This is the week that attorneys at the U.S. Supreme Court literally served up food for thought.

They asked, on behalf of the Masterpiece Cakeshop of Lakewood, Colo., whether a wedding cake is just a wedding cake — or grounds for defending what they call Christian beliefs.

The folks who own the Masterpiece Cakeshop believe it is the latter. They make this claim in order not to sell a wedding cake to a gay couple. They say it violates their First Amendment rights to freedom of speech.

Are we talking here about a magical talking cake?

In a sense, yes – according to the argument proposed this week by attorney Kristen Waggoner. She told the high court that the Masterpiece folks “intended to speak through that cake,” and that they were “creating a painting on that canvas that expresses messages.”

To which Solicitor General Noel Francisco, speaking for the Trump administration, added his backup plea, arguing that “the cake rises to the level of speech.”

What we have here, beside a recipe of bad puns – the cake rising, the bakery’s attorneys named Noel and Kristen defending alleged Christian beliefs – is an argument we thought the country had already settled.

In a time when gays and lesbians have been given the go-ahead to legally marry, whoever imagined the wedding ceremony wouldn’t include the right to “let them eat cake”?

Or as Justice Sonia Sotomayor asked this week: Since when has the Supreme Court ever “given protection to food”?

The question’s only partly facetious. Jack Phillips, owner of the bakery, refused to bake a wedding cake for Charlie Craig and David Mullins. The Colorado Civil Rights Commission declared that Phillips violated the state’s Anti-Discrimination Act.

And Phillips’ attorneys, appealing the decision, argued that his First Amendment rights were violated due to his deeply held religious beliefs that marriage is a union between one man and one woman. Since Phillips claims his dispute comes from his Christian beliefs, it should be fair to ask where, in the New Testament, did Jesus make any reference either to wedding cakes or to gay weddings?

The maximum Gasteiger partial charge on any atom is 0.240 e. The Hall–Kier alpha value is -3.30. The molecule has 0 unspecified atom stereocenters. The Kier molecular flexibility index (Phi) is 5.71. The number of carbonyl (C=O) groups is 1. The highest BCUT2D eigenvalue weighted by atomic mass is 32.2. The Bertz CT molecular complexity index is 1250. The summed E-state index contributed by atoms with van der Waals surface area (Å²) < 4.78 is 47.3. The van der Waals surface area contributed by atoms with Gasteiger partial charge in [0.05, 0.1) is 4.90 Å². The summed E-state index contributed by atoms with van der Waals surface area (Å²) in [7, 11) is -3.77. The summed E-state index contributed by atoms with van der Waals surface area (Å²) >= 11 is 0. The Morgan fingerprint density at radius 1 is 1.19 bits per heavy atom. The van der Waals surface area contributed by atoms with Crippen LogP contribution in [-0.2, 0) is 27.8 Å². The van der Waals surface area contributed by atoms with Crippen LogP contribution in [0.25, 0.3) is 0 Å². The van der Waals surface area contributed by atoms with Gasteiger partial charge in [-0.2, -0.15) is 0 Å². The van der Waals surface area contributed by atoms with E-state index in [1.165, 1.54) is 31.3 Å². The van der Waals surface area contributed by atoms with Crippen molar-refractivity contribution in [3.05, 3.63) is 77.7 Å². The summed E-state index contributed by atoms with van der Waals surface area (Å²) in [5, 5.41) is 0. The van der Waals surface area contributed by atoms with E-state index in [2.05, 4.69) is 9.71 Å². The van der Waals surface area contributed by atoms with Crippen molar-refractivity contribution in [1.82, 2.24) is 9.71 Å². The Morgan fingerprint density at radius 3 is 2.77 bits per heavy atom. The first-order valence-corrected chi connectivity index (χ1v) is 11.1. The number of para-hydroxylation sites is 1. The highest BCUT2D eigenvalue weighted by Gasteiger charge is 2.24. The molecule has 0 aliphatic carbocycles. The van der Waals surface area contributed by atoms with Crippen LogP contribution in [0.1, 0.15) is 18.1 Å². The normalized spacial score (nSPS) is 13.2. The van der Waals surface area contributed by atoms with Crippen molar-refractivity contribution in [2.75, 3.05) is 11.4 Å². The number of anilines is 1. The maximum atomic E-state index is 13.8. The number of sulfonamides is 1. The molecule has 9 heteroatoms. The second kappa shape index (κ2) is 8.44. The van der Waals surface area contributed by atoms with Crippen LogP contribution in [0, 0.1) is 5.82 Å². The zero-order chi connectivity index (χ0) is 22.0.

Let’s also ask: If this bakery (or any commercial establishment) can discriminate based on customers’ private lives, what’s to stop them from refusing sales based on how people pray, how they dance or how they eat their food?

Let’s also ask: If any commercial establishment wants to be so stupid, so rude, so discriminatory, as to refuse dealing with anybody based on their private lives, why should any other customers, regardless of their own private beliefs, ever want to spend money with such a company?

Michael OleskerA former Baltimore Sun columnist and WJZ-TV commentator, Michael Olesker is the author of six books. His most recent, “Front Stoops in the Fifties: Baltimore Legends Come of Age,” has just been re-issued in paperback by the Johns Hopkins University Press.

Top image: Masterpiece Cakeshop Facebook page (screen grab)


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